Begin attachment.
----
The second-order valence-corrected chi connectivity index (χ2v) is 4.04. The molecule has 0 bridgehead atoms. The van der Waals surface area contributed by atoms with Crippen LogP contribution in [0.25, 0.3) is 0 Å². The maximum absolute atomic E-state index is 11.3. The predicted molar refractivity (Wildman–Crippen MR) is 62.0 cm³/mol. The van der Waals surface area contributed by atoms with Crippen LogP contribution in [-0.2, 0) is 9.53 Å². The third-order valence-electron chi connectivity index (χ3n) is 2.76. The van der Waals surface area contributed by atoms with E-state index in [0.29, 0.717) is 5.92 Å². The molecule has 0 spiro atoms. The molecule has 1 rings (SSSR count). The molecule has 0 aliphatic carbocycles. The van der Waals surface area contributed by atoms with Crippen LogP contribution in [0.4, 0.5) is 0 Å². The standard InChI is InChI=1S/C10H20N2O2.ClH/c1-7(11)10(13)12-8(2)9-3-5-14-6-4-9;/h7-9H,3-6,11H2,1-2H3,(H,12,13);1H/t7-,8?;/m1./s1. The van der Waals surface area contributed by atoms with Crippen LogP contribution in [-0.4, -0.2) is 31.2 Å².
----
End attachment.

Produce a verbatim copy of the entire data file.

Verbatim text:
The second-order valence-corrected chi connectivity index (χ2v) is 4.04. The molecule has 0 bridgehead atoms. The van der Waals surface area contributed by atoms with Crippen LogP contribution in [0.25, 0.3) is 0 Å². The maximum absolute atomic E-state index is 11.3. The predicted molar refractivity (Wildman–Crippen MR) is 62.0 cm³/mol. The van der Waals surface area contributed by atoms with Crippen LogP contribution in [-0.2, 0) is 9.53 Å². The third-order valence-electron chi connectivity index (χ3n) is 2.76. The van der Waals surface area contributed by atoms with E-state index in [0.29, 0.717) is 5.92 Å². The molecule has 0 spiro atoms. The molecule has 1 rings (SSSR count). The molecule has 0 aliphatic carbocycles. The van der Waals surface area contributed by atoms with Crippen LogP contribution in [0.4, 0.5) is 0 Å². The standard InChI is InChI=1S/C10H20N2O2.ClH/c1-7(11)10(13)12-8(2)9-3-5-14-6-4-9;/h7-9H,3-6,11H2,1-2H3,(H,12,13);1H/t7-,8?;/m1./s1. The van der Waals surface area contributed by atoms with Crippen LogP contribution in [-0.4, -0.2) is 31.2 Å².